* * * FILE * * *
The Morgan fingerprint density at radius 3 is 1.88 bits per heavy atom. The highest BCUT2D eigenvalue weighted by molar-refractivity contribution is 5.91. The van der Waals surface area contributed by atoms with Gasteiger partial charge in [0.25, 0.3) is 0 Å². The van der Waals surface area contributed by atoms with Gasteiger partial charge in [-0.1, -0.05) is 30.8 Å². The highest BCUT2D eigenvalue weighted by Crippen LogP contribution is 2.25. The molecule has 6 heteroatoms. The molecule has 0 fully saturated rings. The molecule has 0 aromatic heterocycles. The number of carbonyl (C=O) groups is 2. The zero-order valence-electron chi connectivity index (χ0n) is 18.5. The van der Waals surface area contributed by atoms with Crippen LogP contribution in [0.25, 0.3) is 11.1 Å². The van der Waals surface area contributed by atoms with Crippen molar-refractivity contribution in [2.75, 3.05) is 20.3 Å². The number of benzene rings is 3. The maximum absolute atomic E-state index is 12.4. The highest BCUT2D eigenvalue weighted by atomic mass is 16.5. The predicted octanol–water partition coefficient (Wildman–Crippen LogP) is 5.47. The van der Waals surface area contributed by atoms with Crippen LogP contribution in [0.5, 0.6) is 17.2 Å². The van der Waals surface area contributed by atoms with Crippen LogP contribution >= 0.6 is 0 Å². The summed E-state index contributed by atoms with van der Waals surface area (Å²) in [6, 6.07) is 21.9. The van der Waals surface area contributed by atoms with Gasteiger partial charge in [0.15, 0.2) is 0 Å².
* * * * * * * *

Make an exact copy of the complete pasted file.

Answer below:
The Morgan fingerprint density at radius 3 is 1.88 bits per heavy atom. The highest BCUT2D eigenvalue weighted by molar-refractivity contribution is 5.91. The van der Waals surface area contributed by atoms with Gasteiger partial charge in [0.25, 0.3) is 0 Å². The van der Waals surface area contributed by atoms with Gasteiger partial charge in [-0.1, -0.05) is 30.8 Å². The highest BCUT2D eigenvalue weighted by Crippen LogP contribution is 2.25. The molecule has 6 heteroatoms. The molecule has 0 fully saturated rings. The molecule has 0 aromatic heterocycles. The number of carbonyl (C=O) groups is 2. The zero-order valence-electron chi connectivity index (χ0n) is 18.5. The van der Waals surface area contributed by atoms with Crippen LogP contribution in [0.25, 0.3) is 11.1 Å². The van der Waals surface area contributed by atoms with Crippen molar-refractivity contribution in [2.75, 3.05) is 20.3 Å². The number of benzene rings is 3. The maximum absolute atomic E-state index is 12.4. The highest BCUT2D eigenvalue weighted by atomic mass is 16.5. The predicted octanol–water partition coefficient (Wildman–Crippen LogP) is 5.47. The van der Waals surface area contributed by atoms with Crippen LogP contribution in [0.5, 0.6) is 17.2 Å². The van der Waals surface area contributed by atoms with Crippen LogP contribution >= 0.6 is 0 Å². The summed E-state index contributed by atoms with van der Waals surface area (Å²) in [6, 6.07) is 21.9. The van der Waals surface area contributed by atoms with Gasteiger partial charge in [0.15, 0.2) is 0 Å².